From the U.S. Pacific website
It was back in the early 1940's that Don Mitchell first became involved with flying wing glider design and construction. But WWII interrupted his research and experiments. The War's specific needs for large payload capacity and space ruled out the flying wing design and Mitchell's vision lost its place in aviation history. Then in 1974, with the advent of hang glider mania, the Mitchell Wing resurfaced. It was at that time Dr. Howard Long took an interest in the half-forgotten project and asked Mitchell to make him a flying wing hang glider. The result was the foot-launched Mitchell Wing and it astounded the world of hang gliding. George Worthington, holder of eight world records in hang gliding and author of the book In Search of World Records, wrote in the book..."I predict that the Mitchell Wing will be the highest performance foot-launced hang glider we'll see for a long time." He was right and it was from this preliminary design that Mitchell developed his later powered models. The B-10 and U-2 Superwing.
Thanks to jcoyier of the Rigidwing yahoo group, i found this video again in which a Mitchell Wing competes with a lot of different hanggliders. He is visible at 05:44 in this video. The video also has a Easyriser competing.
Here you already see that this glider is totally different from any other early hangglider. The pilot is nearly IN the wing. He looks OVER the wing. Control is by those surfaces just below and behind the wingtips trailing edge and by spoilers which come out on top of the wing (see next chapter).
In this competition he overshot the target, which was very very hard to avoid due to the much higher speed of this glider. I was amazed by its speed when comparing it to the other gliders at this competition.
Although this construction is a wooden one, the glider is still light enough to be carried by its pilot.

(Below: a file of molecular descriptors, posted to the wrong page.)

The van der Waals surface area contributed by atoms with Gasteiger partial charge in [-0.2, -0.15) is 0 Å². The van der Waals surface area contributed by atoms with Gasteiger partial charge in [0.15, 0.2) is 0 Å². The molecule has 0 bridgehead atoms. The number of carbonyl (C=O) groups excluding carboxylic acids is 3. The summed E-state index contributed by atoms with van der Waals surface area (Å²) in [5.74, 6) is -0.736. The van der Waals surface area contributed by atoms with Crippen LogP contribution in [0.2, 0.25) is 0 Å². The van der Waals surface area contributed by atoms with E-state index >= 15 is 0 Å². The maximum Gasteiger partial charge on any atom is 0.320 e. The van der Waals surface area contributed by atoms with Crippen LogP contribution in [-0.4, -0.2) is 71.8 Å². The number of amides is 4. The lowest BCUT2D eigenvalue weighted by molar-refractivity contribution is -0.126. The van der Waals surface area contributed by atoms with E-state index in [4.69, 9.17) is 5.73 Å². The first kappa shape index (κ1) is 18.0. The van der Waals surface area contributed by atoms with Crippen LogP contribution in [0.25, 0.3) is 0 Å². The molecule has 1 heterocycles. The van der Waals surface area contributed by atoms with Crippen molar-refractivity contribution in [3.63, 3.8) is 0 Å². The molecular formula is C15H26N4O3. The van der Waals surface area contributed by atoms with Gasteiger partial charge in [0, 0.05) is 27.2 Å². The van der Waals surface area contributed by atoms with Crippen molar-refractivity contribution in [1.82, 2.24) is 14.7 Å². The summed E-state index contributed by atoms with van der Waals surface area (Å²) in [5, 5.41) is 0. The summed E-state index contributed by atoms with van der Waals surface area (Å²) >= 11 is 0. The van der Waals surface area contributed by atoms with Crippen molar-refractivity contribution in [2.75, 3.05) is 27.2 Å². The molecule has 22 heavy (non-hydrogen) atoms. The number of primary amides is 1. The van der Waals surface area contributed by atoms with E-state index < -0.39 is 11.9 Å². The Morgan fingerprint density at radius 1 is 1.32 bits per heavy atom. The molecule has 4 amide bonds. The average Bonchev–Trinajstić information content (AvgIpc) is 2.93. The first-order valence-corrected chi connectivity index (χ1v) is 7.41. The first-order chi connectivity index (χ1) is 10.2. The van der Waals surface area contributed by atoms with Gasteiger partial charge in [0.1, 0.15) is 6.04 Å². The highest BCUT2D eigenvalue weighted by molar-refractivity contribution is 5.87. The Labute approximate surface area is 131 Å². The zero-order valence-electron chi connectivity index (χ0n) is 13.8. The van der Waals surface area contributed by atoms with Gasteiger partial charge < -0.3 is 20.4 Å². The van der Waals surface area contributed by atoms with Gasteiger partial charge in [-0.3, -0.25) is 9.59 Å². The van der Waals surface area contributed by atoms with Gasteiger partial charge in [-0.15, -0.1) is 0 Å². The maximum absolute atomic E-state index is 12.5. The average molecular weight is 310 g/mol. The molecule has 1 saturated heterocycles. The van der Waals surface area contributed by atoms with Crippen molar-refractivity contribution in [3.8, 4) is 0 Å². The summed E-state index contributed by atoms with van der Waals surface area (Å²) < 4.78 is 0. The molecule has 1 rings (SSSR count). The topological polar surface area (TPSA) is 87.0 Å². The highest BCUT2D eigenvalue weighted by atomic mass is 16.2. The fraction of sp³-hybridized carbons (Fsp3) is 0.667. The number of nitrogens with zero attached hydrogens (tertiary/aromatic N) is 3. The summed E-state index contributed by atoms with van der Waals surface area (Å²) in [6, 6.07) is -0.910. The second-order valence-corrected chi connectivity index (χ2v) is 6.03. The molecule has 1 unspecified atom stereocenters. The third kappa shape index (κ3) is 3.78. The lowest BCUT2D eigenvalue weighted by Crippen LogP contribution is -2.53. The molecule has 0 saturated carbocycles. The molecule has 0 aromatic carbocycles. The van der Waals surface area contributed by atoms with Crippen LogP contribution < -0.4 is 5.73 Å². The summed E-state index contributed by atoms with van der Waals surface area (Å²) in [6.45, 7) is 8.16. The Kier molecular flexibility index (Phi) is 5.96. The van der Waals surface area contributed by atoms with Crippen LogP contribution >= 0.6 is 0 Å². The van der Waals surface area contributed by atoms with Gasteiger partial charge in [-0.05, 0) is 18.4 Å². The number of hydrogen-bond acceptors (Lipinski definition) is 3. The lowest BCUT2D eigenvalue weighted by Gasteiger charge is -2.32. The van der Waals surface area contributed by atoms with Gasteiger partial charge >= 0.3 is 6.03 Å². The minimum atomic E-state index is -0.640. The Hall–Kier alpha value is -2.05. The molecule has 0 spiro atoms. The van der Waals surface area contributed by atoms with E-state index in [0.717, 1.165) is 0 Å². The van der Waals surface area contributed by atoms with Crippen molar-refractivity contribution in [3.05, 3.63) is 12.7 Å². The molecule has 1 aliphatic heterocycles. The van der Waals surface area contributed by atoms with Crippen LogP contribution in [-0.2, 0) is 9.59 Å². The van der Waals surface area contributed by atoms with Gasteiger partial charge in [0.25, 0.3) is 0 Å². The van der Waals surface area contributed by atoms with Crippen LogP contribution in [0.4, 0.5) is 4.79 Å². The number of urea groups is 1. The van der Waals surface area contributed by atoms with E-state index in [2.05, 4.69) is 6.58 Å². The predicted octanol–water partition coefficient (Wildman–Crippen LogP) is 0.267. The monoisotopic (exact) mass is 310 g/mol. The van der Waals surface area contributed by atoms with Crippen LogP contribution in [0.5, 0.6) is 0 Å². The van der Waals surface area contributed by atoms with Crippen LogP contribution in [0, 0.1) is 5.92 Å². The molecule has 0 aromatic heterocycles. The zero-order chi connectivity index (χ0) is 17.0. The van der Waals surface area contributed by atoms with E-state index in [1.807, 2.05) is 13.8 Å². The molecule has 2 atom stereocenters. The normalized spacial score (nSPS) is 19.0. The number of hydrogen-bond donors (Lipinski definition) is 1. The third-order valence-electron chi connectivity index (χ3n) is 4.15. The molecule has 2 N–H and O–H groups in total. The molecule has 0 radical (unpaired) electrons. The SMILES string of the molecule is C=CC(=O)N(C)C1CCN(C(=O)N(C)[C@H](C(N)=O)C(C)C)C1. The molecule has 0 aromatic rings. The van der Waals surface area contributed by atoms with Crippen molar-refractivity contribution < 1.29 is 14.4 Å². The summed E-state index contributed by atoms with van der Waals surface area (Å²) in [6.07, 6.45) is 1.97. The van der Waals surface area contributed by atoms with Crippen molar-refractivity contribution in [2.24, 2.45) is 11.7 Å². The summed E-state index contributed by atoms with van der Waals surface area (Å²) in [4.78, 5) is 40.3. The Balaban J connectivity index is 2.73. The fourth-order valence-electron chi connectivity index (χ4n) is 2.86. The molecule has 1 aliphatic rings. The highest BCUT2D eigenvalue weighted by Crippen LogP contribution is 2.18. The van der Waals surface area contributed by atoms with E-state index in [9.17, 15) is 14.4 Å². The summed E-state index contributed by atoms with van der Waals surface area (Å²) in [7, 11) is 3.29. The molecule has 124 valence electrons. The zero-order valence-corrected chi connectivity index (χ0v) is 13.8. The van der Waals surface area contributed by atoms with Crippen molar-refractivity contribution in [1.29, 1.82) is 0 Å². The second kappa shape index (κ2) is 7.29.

These are stills of the video you can find more below. This is a note i recieved from towforce (Martin) of the Rigidwing Yahoo group: "For those who might not know...what made this Mitchel "rare" was the the pilot sitting into the wing, no tip rudders and had a set of boxed spoilers (can't recall if they linked for yaw control or not). I find it pretty funny the announcer suggesting he blew is landing.... I look at it as having pulled off a pretty good one give the crappy postage stamp he was trying to get it into ;-)"
If you look at this picture below, you can see the spoilers sticking out of the left wing. I guess they hinge upwards. they give some drag at the wingtip. This results in a yaw towards the wing with the extended spoilers. Also it breaks the air flow over the wing, which would result in less lift by that wing, which makes it drop and that leads to some roll towards the wing with the extended spoiler. So ...it should have both things needed to make a nice turn. But ...those things work fine ...when air speed is high enough. During take off it can go wrong due to the low air speed.
The next article, written by George Worthington, is a MUST READ when you consider making a Mitchell Wing with spoilers instead of wingtip rudders!!! It might save your life.